Maybe I’m a little selfish in my temple service.
Because mostly, it seems that I go for me.
I do like to think about the woman I’m doing ordinance work for. I like to think about her—I wonder what she’s like, if she’s there with me, if we’ll someday meet and connect in a heart to heart way I can’t fathom mortally. I wonder if she’s been waiting. If she knows something I don’t know, and if she’ll whisper it to me in my reverence.
But initially, as I head out every week, I’m going for something more: for an enlarged perspective. For understanding about temple work. For comfort. And assurance. And for some glorious epiphany that sometimes comes later, on my drive home or while writing in my journal—or sometimes never. Sometimes I go wondering what I’ll get out of it. Sometimes I go with a specific question in my heart. Sometimes I just go because it’s time to go.
I never leave empty-handed (or empty-hearted). Always I leave a better person. Always there is a fullness inside of me that belies it’s holy brevity—and though I can’t describe it in adjectives or emotions it seems to give a darker outline to the orange leaves against the mountain, and the sky looks bluer and more lovely, and my children have never been more beautiful or brilliant, and all in all God is just good.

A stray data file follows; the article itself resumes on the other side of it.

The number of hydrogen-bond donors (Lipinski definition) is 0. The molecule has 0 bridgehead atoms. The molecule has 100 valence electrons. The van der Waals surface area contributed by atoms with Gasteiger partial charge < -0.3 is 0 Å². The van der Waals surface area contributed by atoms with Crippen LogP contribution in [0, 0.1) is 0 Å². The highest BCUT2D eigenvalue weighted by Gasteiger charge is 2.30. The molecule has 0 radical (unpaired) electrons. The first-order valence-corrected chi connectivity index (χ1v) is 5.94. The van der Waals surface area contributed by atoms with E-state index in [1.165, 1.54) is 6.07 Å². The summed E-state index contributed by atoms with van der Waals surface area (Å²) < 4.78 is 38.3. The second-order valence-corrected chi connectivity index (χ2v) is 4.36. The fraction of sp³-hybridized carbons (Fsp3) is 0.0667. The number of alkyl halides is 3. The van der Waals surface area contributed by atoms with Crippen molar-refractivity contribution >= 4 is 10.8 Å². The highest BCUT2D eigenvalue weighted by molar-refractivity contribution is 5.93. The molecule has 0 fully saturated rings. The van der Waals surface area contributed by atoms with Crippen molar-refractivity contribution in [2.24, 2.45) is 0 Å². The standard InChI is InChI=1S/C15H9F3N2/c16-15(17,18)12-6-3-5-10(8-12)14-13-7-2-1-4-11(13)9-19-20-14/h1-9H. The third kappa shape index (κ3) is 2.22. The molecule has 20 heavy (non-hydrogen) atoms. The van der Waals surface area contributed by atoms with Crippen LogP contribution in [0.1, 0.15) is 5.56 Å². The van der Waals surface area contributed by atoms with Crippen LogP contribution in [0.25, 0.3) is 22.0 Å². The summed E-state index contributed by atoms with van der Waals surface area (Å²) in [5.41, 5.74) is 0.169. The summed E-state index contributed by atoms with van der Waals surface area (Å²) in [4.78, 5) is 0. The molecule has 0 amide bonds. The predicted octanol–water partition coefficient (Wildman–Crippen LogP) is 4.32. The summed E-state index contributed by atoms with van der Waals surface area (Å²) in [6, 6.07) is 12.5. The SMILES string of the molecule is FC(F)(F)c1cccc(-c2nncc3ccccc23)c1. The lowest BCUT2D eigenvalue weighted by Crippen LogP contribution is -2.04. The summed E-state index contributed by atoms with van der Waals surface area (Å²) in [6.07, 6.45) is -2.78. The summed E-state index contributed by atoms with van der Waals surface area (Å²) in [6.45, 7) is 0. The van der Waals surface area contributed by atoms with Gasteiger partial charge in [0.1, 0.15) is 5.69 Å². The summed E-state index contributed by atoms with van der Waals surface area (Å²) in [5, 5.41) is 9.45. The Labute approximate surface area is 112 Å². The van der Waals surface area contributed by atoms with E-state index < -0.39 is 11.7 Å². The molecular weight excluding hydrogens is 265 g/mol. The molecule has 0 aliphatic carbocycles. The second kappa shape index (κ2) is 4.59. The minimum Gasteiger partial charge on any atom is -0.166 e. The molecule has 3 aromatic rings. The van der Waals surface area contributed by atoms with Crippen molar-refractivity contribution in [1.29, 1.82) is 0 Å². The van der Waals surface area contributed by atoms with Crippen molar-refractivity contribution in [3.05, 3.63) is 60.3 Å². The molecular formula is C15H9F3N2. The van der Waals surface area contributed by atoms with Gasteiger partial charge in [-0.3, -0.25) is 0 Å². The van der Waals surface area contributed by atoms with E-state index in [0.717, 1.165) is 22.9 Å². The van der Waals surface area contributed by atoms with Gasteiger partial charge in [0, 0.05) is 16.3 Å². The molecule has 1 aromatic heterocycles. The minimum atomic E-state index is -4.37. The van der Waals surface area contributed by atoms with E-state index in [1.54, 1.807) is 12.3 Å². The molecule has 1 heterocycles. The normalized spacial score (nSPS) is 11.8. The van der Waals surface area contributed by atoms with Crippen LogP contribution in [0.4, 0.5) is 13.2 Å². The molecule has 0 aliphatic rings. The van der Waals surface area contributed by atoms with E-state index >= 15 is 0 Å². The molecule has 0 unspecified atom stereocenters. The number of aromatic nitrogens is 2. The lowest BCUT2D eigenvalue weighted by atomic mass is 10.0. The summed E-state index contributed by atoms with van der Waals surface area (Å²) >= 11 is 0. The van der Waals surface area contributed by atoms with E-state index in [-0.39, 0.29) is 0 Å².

Always, there is peace. Always, just spying the Angel Moroni amplified by the waxing sun to full brilliance, I feel a promise of something. And hope. Always, I want to go…
Even if sometimes I don’t understand the full significance of all of it.
Why do you go to the temple? What does temple worship mean to you? How do you get to the temple regularly? And if you haven’t been to the temple yet, why do you want to go?
I have people in my life who don’t want to go to the temple because of the garment thing. Or the full-tithe thing. Or the coffee. I can’t explain to them how it will make them happy to go because I almost can’t explain it. How do you explain the temple to others?
I want to tell them about the jolt from the Spirit there that is more electric than caffeine, or how the silky reminder of garments will bless them at every moment of the day, and change how they feel about the whimsy of daily pining. I want to urge them the blessings of getting to be sealed to their children forever. But maybe these things move only me and maybe they’re why I go to the temple.
My life is so rich, so full, so satisfying, so much more because of the temple. And so while it’s generally understood that we go to the temple to serve, I can’t help but think of how every minute, it blesses me.
How does the temple bless you? What do the temple blessings mean to you? Do you feel that you grasp the full significance of the ordinances? How does the temple make you feel?